Summary: What did Yeshua (Jesus) do during the 40 days between his resurrection and ascension? This period becomes critical for the authenticity of his claims.

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1. 1 Corinthians 15.3-11

2. About 10 years ago, during a Homicide trial in Nassau County in the state of New York, the prosecution was examining their witness on the stand. In his testimony, the witness stated that he saw the victim lying on the ground, obviously dead.

When the prosecution had finished, the defense lawyer rose to his feet intent on undermining the credibility of the witness; and conducted the following cross-examination:

"Sir, are you a doctor?"

"No," replied the witness.

"Well, are you a paramedic?"

"No, I’m not," the witness stated.

"Have you ever gone to medical school?"

"Never," was the answer.

"Then tell me, sir, how do you know that the victim was indeed dead?"

"Well," responded the witness, "I went to his funeral."

APPLY: In every Crime Scene Investigation, it’s hard to beat the value of eyewitnesses

3. So Far we have seen:

a. Lamb Selection Day – “Palm Sunday”/”Triumphal Entry”/1 Week before resurrection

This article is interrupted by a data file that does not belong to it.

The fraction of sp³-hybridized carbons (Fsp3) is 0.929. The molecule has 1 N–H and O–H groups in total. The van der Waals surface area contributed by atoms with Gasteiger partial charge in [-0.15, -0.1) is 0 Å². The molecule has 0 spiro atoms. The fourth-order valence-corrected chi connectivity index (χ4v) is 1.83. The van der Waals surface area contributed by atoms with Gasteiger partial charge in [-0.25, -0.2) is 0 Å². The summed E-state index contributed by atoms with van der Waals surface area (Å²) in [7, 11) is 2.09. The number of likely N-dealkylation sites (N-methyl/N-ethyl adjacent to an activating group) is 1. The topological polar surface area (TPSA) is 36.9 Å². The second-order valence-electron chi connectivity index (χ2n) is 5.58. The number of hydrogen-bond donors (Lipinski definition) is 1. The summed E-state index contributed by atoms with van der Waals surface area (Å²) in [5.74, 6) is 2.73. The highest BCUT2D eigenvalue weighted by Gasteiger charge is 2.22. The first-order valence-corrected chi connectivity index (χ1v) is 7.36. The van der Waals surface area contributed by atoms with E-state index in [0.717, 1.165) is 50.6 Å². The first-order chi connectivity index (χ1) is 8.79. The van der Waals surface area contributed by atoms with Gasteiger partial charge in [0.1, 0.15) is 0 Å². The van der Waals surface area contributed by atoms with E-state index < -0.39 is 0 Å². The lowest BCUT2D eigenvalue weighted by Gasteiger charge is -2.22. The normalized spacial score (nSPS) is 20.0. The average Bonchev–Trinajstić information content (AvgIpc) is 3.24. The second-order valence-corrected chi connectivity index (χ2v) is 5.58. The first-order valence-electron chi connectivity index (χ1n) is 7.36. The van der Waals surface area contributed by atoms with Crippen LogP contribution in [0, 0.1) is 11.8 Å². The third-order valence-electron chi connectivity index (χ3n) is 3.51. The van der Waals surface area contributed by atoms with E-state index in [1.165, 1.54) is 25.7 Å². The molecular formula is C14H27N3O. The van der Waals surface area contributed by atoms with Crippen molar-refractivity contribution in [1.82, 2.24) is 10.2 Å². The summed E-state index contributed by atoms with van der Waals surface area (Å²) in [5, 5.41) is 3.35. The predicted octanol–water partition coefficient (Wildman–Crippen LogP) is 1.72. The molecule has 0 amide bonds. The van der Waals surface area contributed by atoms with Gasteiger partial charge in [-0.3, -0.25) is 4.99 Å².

b. Lamb Sacrifice Day – Passover

c. Our Lamb’s Burial – Feast of Unleavened Bread

d. Lamb’s Resurrection – Feast of Firstfruits

e. 50 Days to Shavuot/Pentecost

4. Post-Resurrection Yeshua (Jesus) to His Apostles – 3 He presented himself alive to them after his suffering by many proofs, appearing to them during forty days and speaking about the kingdom of God. Acts 1.3

I. Yeshua’s (Jesus’) Formidable Witnesses

During the WWII the US Army was forced to retreat from the Philippines. Some of their soldiers were left behind, and became prisoners of the Japanese. The men called themselves "ghosts", souls unseen by their nation, and were forced on the infamous Bataan Death March in which many would die by brutality, disease, or lack of water, etc.

Those who made it through the march spent the next three years in a prisoner-of-war camp. By early 1945, 513 men were still alive at the Cabanatuan prison camp, but they were giving up hope. The US Army was on its way back, but the POW’s had heard the frightening news that prisoners were being executed as the Japanese retreated from the advancing U.S. Army. Their wavering hope was however met by one of the most magnificent rescues of wartime history. In an astonishing feat 120 US Army soldiers and 200 Filipino guerrillas outflanked 8000 Japanese soldiers to rescue the POW’s.

Alvie Robbins was one of the rescuers. He described how he found a prisoner muttering in a darkened corner of his barracks, tears coursing down his face. "I thought we’d been forgotten," the prisoner said. "No, you’re not forgotten," Robbins said softly. "You’re heroes. We’ve come for you."

Often in life we can start to give up hope, to feel that God has forgotten us, abandoned us to dark and hurtful experiences, but the cross of Christ reminds us, "No, you’re not forgotten" and the resurrection gives us the assurance that someday we too will see our rescuer face to face and be liberated from the distresses of this life. When he returns we too will hear him say, "I’ve come for you."

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